Tatjana Stojšić Petković, psychologist, laughter yoga leader, activist for the rights of persons with disabilities, psychological workshop facilitator and provider of individual support to women with disabilities in the … IZ KRUGA VOJVODINA Organization, speaks for the Disability Portal about current topics: how to take care of our mental health in days during which we are exposed to fear and uncertainty, what are the greatest challenges of women with disabilities during the period of isolation and the pandemic, what self-help techniques are available to of all us and what can we do to try and turn this newly-occurred situation around and make it work for us.
Based on your current practice, what challenges concerning mental health do women with disabilities face during the state of emergency related to the corona virus?
TSP: – Every long-term stress situation, along with uncertainty about how long it will last, brings a specific type of unrest, by nature we all want to know some timeframe for things. In this situation we don’t have a timeframe, nor do we know the outcome, so we guess and make different assumptions. Women with disabilities I work with, react in different ways, depending on the person’s temperament, circumstances they are exposed to. When the state of emergency was declared, the reactions were mostly: – All right, I can handle this. I organized everything. I live alone but I have my neighbors’ support. In a very short time, some ten days after later, the story changed completely: – This is lasting too long, I don’t know how I’ll cope! As a therapist, it was difficult for me not to fall into the trap of confronting them with what they had said a week earlier, because it would make no sense. Searching for the right literature, I remembered a guidebook I used before in work with children in the context of war situations of the nineties, and noticed there is an overlap in the phases that we are going through now: denial, panic, acceptance and raising self-motivation.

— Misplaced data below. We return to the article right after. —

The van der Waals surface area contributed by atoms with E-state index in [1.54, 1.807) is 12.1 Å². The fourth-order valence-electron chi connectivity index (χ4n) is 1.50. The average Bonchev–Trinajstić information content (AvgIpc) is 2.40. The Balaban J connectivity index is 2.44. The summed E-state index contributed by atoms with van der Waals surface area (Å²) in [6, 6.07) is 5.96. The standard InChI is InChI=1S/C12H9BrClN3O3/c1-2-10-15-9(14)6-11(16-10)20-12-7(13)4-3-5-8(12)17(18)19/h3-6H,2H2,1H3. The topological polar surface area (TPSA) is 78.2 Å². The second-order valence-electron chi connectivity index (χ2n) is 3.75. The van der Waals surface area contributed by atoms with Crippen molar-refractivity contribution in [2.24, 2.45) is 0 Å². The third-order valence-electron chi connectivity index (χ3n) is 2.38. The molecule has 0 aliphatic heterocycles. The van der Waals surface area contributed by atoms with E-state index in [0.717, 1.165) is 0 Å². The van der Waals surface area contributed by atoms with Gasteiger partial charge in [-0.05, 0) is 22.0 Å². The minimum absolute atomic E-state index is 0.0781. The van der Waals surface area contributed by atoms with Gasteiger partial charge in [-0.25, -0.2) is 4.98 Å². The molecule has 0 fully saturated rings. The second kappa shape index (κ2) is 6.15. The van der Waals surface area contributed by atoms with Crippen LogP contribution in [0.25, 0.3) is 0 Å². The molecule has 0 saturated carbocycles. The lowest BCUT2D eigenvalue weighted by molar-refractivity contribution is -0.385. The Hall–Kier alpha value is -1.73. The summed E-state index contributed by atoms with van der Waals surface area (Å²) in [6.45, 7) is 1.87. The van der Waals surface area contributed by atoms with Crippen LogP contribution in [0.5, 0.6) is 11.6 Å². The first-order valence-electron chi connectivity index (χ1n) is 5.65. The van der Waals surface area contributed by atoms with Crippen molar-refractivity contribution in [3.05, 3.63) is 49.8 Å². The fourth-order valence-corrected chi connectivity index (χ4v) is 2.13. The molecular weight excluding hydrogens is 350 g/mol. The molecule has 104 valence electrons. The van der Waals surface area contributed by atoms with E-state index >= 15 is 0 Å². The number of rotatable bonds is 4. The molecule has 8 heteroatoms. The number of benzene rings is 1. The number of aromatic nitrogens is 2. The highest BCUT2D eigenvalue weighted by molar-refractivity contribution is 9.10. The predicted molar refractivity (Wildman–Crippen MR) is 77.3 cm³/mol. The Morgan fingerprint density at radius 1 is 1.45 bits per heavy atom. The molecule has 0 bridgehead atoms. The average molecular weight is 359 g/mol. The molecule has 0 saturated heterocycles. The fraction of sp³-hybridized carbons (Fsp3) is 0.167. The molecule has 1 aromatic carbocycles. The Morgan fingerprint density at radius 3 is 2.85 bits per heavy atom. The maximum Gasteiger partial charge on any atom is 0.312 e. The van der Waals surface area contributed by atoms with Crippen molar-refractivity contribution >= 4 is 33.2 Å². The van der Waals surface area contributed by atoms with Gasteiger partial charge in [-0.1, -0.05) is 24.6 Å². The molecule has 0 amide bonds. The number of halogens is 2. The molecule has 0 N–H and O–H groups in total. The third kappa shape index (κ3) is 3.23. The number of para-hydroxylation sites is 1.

The way we cope with the current situation greatly depends on the relationship with persons we live with. For someone who has lived in a relationship of trust or of good cooperation, this is a time for developing deeper bonding through long and quality conversations. If someone is in a bad partner relationship or in a bad relationship with those in their immediate environment, the situation has only become worse. The situation of women who live in a violent relationship, has become worse. Mothers of children with disabilities now feel marginalization more intensively. Some have gone to their holiday homes, to be alone with their children, because other household members can’t bear to be together in the new situation. For me this is devastating, as I find it very difficult to stay supportive and not say: – This is a situation in which you should think about whether you accept the given circumstances at all. The support system has completely changed, we can’t apply some of the principles we generally apply. For example, in the therapy process, the clients always face their own responsibility and the things they can do on their own. Women victims of sexual violence are an exception, because they hold no responsibility for what was done to them. In the current situation, this applies to the majority: a client can’t take responsibility for the state of emergency and all that it implies. Generally, we now don’t have support where we once had it, the focus has shifted. We all say that we now have more time for ourselves and our family, but family dynamics have substantively changed. To some of my clients I suggested writing instead of having online conversations, because this is now the only way they can have privacy.